This photo also makes us wonder what is going on with all the tubes in the back of the machine. What more do you need to dry hair than just plain old air?
Here, we have another machine built to find facial defects. However, it uses a different method than Max Factor's contraption. This machine apparently magnifies your face so that a beautician can get up close and personal with your facial defects. While we're not sure how exactly that works, considering facial features are pretty much there in plain sight, this thing does look more futuristic than Factor's contraption.
However, we might have to skip this beauty technique. It looks awfully risky in there, even if it does only contain a giant magnifying glass or something of a similar nature.
Using A Literal Iron
Ever wonder how people got their hair to look so straight back in the day? Well, wonder no more. The hair treatment used before the invention of a hair straightener is actually a fairly simple one. People simply used the same iron used to straighten clothes. Yes, that extremely hot flat surface used exclusively to flatten clothes today was also used to get hair straight before the modern hair straightener.
While we're not sure exactly how many injuries resulted from this, we can safely assume that it was even worse for your hair than modern straighteners.
A Vacuum For Your Face
If you ever stuck the end of a vacuum to your face as a kid, then you might be able to relate to this photo. These contraptions were around in the 1930s and promised people smoother skin. It also probably came with assumptions of cleaner skin, but now we know beauty techniques like these are filled with just that: assumptions. It also looks a bit terrifying for the patient in this photo.
It actually kind of looks like someone is going through surgery here, and we imagine that same type of panic was going through this poor woman's mind during the whole process.
Drying Your Hair Using Turbines
This not so little contraption was used to dry hair at the advent of the 20th century. While we're sure it worked pretty well (how could it not with what looks like five turbos attached to it), we're wondering what the actual market was for a device like this. It's just so laughably large; it doesn't look like it'd fit comfortably in any bathroom we've ever seen.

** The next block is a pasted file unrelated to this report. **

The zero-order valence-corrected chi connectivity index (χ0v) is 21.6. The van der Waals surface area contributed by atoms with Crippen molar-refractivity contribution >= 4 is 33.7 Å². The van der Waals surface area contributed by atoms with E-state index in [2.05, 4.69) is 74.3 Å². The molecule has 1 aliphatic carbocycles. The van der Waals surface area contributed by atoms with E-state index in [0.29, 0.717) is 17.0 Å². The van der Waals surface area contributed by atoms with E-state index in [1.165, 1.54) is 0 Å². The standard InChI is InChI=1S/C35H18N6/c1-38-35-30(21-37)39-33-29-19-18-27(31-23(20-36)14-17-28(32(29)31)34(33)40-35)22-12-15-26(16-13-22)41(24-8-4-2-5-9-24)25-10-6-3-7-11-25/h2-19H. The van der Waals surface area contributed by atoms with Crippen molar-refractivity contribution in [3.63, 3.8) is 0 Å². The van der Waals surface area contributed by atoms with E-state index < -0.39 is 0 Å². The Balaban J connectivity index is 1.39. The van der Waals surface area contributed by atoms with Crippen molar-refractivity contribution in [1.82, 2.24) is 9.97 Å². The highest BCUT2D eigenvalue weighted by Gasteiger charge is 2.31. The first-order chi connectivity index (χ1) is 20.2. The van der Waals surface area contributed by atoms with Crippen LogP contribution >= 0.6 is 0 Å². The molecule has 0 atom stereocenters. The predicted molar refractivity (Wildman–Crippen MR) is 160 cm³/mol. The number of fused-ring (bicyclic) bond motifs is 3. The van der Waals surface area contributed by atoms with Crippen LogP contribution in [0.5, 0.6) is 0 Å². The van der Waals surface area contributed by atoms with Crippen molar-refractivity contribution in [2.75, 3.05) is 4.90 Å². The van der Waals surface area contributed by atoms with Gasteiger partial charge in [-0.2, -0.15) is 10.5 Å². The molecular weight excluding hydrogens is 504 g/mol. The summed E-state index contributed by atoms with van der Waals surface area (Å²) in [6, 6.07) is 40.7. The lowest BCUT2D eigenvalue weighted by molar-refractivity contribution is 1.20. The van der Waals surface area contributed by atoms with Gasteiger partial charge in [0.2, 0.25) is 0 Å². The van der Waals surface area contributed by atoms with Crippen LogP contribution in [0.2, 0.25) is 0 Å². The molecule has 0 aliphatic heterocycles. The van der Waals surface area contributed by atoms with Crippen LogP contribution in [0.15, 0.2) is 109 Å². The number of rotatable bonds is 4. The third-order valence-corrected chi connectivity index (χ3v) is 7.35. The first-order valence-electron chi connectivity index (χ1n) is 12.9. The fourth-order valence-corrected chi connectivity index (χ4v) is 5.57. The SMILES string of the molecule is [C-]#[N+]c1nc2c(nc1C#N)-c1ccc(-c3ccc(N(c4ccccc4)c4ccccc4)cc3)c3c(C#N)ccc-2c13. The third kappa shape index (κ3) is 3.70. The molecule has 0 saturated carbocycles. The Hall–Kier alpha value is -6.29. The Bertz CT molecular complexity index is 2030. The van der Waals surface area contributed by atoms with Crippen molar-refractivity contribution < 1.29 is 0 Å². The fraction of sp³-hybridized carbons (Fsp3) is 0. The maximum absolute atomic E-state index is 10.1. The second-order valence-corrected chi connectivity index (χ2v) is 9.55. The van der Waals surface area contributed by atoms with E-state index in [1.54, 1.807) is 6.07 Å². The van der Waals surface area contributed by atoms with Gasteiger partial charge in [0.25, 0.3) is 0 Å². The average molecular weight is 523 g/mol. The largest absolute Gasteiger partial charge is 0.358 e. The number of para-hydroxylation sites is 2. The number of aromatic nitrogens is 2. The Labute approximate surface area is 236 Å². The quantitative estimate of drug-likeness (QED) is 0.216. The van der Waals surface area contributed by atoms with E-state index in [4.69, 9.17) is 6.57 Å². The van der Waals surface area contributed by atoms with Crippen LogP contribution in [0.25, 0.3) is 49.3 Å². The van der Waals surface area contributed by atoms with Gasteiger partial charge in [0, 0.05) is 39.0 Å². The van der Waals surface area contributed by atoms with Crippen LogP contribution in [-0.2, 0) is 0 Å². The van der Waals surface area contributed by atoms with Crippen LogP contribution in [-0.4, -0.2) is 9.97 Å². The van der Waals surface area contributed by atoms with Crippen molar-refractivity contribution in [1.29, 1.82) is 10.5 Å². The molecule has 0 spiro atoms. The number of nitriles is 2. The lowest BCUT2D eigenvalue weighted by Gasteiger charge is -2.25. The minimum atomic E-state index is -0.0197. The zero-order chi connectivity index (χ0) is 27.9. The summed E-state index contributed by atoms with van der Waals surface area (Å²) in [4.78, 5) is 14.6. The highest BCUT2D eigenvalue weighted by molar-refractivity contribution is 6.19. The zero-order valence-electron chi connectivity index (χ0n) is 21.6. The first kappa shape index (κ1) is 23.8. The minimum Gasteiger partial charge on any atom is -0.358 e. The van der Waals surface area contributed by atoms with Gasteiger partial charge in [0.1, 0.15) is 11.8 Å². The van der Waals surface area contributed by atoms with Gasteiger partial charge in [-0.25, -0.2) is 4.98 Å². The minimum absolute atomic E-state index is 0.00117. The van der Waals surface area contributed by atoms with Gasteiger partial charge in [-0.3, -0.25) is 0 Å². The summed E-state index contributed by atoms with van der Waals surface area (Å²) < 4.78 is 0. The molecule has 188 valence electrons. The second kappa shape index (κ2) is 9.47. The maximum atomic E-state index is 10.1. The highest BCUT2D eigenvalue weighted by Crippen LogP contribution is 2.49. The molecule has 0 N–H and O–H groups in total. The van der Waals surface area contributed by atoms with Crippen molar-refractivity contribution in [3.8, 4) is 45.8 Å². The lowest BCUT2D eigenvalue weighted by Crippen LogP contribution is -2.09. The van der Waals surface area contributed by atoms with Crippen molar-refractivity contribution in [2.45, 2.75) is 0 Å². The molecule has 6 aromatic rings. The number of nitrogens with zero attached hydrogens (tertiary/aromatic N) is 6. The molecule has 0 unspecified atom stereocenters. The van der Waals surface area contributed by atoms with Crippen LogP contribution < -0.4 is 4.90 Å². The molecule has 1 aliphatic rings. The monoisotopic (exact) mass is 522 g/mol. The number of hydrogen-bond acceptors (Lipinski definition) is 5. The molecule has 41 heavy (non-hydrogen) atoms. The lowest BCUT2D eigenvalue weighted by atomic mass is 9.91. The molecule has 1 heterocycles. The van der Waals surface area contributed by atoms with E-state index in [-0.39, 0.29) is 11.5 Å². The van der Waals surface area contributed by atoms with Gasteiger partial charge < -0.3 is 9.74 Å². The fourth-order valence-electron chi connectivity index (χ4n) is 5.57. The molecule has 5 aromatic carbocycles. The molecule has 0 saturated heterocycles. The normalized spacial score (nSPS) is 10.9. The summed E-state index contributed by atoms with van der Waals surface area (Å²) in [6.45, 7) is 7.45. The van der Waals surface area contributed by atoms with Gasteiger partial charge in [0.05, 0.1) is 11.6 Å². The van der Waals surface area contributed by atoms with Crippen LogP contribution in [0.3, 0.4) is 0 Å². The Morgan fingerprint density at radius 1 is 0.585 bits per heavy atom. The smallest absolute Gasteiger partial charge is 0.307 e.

It must have been extremely loud as well. With all the apparent cons of the design, it'd probably be better just to dry with a towel and wait half an hour for your hair to dry fully.
These Beauty Masks Just Keep on Getting Creepier
Why do all of these early 20th-century beauty masks look like they came out of a horror flick? This one was invented by a woman named Helena Rubinstein and, like other skincare treatments, likely promised to get rid of those wrinkles and blemishes. However, like the other masks on this list, it probably does neither of those two things. Instead, it's likely a health hazard, being made out of what appears to be elastic.
We mean, just imagine if the little holes you're supposed to breathe out of somehow move even slightly. It might be a recipe for a panic attack, especially if you have claustrophobia.
Before There Was Sunscreen
Before there was sunscreen, people apparently walked around looking like ghosts. We don't know why they didn't stick to umbrellas in the 1940s, but for whatever reason, people temporarily switched to wearing these suits in order to shield themselves from the sun. While there are many skincare techniques on this list, this one might actually make the most sense. We mean, it does look ridiculous, but nobody wants to catch skin cancer.